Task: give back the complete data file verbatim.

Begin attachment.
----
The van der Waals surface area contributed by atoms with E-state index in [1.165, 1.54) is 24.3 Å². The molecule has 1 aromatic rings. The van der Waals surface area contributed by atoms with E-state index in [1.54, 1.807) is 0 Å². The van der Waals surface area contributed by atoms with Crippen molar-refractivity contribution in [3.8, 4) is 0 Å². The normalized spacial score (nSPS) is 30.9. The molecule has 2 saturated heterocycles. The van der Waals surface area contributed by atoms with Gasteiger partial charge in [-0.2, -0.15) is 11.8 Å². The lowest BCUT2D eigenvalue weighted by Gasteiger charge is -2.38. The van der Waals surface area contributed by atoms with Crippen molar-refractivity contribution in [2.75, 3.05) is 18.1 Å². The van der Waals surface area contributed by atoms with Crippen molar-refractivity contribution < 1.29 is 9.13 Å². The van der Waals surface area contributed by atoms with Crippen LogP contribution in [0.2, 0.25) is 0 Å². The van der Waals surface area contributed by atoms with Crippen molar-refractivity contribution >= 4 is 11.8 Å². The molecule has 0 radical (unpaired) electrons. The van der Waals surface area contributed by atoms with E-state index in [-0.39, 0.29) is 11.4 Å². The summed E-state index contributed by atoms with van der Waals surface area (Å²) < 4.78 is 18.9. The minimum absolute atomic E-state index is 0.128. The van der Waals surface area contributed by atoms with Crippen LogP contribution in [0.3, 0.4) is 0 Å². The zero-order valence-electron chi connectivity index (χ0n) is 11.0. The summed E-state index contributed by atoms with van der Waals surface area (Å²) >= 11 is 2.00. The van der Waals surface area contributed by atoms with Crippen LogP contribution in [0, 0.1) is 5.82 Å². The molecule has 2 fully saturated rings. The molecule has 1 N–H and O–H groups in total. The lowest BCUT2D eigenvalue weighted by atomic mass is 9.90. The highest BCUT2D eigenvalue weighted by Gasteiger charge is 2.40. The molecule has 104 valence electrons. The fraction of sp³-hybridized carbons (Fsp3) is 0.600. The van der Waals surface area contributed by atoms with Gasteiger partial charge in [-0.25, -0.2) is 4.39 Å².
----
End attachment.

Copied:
The van der Waals surface area contributed by atoms with E-state index in [1.165, 1.54) is 24.3 Å². The molecule has 1 aromatic rings. The van der Waals surface area contributed by atoms with E-state index in [1.54, 1.807) is 0 Å². The van der Waals surface area contributed by atoms with Crippen molar-refractivity contribution in [3.8, 4) is 0 Å². The normalized spacial score (nSPS) is 30.9. The molecule has 2 saturated heterocycles. The van der Waals surface area contributed by atoms with Gasteiger partial charge in [-0.2, -0.15) is 11.8 Å². The lowest BCUT2D eigenvalue weighted by Gasteiger charge is -2.38. The van der Waals surface area contributed by atoms with Crippen molar-refractivity contribution in [2.75, 3.05) is 18.1 Å². The van der Waals surface area contributed by atoms with Crippen molar-refractivity contribution < 1.29 is 9.13 Å². The van der Waals surface area contributed by atoms with Crippen LogP contribution in [0.2, 0.25) is 0 Å². The van der Waals surface area contributed by atoms with Crippen molar-refractivity contribution >= 4 is 11.8 Å². The molecule has 0 radical (unpaired) electrons. The van der Waals surface area contributed by atoms with E-state index in [-0.39, 0.29) is 11.4 Å². The summed E-state index contributed by atoms with van der Waals surface area (Å²) < 4.78 is 18.9. The minimum absolute atomic E-state index is 0.128. The van der Waals surface area contributed by atoms with Crippen LogP contribution in [0.3, 0.4) is 0 Å². The zero-order valence-electron chi connectivity index (χ0n) is 11.0. The summed E-state index contributed by atoms with van der Waals surface area (Å²) >= 11 is 2.00. The van der Waals surface area contributed by atoms with Crippen LogP contribution in [0, 0.1) is 5.82 Å². The molecule has 2 fully saturated rings. The molecule has 1 N–H and O–H groups in total. The lowest BCUT2D eigenvalue weighted by atomic mass is 9.90. The highest BCUT2D eigenvalue weighted by Gasteiger charge is 2.40. The molecule has 104 valence electrons. The fraction of sp³-hybridized carbons (Fsp3) is 0.600. The van der Waals surface area contributed by atoms with Gasteiger partial charge in [-0.25, -0.2) is 4.39 Å².